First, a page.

It’s more than a month since I posted a blog. There are reasons, or excuses – high work load, health problems requiring hospital visits and medication, a holiday – but a significant element of idleness has contributed. Idleness is something to which we can all fall prey and must confront, so I’m now confronting it. Of course, the way to confront idleness is to make yourself work.
In that regard, if in no other, idleness is analogous to discourtesy: we can all fall prey to it and we need to confront it. But you can’t effectively confront discourtesy by forcing yourself to work. A different weapon is required.
Nationally and internationally, there’s a rising tide of discourtesy. Social media users are obliged to have opinions about everything, ignorance of relevant information notwithstanding, and to express those opinions in a “forthright” way, i.e. rudely. That’s how people make themselves appear assured and confident. Or so they suppose. Most of the time it makes them appear crass and boorish. Extreme examples are the so-called ‘trolls’, whose disgraceful and sometimes menacing behaviour has caused real distress to their victims, sometimes leading to mental health problems and even suicide. Extremes aside, the danger of addiction to social media is too well known to need emphasis.
So-called “reality television” seems to be a chronic celebration of meanness – meanness masquerading as honesty, so the perpetrators are applauded for it. “Reality television” is a blight on our culture, a blight that flourishes in the social media age. Once again it creates a climate in which personal unpleasantness is encouraged, fostered and approved.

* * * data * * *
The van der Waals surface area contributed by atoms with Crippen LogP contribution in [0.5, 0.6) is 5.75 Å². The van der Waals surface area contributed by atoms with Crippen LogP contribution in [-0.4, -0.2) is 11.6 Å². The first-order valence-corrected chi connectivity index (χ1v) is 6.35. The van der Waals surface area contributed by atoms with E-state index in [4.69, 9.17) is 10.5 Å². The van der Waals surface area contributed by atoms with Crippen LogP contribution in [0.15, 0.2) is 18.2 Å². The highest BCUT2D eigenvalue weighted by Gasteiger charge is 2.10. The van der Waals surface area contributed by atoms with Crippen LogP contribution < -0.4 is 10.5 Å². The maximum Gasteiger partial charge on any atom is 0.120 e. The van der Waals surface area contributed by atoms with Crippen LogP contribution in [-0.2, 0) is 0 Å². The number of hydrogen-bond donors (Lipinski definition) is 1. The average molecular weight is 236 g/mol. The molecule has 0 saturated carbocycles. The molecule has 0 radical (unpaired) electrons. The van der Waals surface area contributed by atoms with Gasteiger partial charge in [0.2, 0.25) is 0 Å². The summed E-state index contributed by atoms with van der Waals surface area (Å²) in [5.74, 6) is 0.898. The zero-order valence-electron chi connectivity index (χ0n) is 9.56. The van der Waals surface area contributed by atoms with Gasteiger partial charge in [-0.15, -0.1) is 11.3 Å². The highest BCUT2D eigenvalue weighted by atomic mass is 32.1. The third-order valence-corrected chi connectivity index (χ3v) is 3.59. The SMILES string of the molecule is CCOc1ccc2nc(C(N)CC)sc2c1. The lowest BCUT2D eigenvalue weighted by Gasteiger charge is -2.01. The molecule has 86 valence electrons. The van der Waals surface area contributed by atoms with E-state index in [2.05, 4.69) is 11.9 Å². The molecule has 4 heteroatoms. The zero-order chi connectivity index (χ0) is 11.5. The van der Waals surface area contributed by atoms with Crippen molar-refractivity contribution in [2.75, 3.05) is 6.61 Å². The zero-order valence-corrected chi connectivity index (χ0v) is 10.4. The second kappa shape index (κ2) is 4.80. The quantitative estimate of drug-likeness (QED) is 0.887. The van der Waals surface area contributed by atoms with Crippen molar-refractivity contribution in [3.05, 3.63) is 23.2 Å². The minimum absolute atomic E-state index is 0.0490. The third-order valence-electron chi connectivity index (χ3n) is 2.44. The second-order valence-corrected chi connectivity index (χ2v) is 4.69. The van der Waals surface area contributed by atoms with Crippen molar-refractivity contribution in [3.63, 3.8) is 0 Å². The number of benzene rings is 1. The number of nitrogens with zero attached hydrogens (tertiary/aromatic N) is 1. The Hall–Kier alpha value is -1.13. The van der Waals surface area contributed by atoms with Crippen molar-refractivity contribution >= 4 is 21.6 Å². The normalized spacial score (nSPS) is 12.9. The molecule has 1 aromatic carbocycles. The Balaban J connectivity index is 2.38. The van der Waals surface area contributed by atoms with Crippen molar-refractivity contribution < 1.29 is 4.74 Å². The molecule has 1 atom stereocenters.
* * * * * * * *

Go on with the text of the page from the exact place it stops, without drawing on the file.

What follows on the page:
In 2016, a man noted for having elevated discourtesy and boorishness to an art form was elected President of the United States. This event seems to reflect one of the ugliest features of modern times: we now inhabit a rude, discourteous world.
This isn’t a trivial matter. Just as idleness erodes the character, depleting one’s stock of vitality, social value and self-respect, so discourtesy erodes social relationships. Although I haven’t examined the relevant studies, I understand there’s evidence that discourtesy makes us less creative, more aggressive and less productive and efficient; and this seems plausible. If someone is rude to you there’s a compelling urge to respond in kind. If you give way to that urge you’re starting on a downward spiral of increasing aggression and declining creativity. More obviously, your social relationships become increasingly soured, leading to unhappiness and the deterioration of friendships; and that trend, taken to extremes, can cause wars. Therefore, just as we need to confront idleness, we need to confront discourtesy.
The obvious sixty-four dollar question is: how?
In my opinion (and let me stress that although I state this opinion “forthrightly” I’m open to challenge and criticism!) the answer is simple: we should confront discourtesy with courtesy. If someone’s rude to you, be polite in return. If someone launches an ad hominem attack on you, respond in a calm, reasoned tone. Instead of engaging in a battle of vituperation, take refuge in rational discussion. Reply to disrespect with respect, and to intemperance with temperance.
In my experience, this policy disarms most antagonists. It allows one to take refuge in a moral oasis in the present-day desert of verbal violence.
I wonder whether we could persuade our leading politicians, including the President of the USA, to adopt this policy. I’m sure it would be a better world if we could.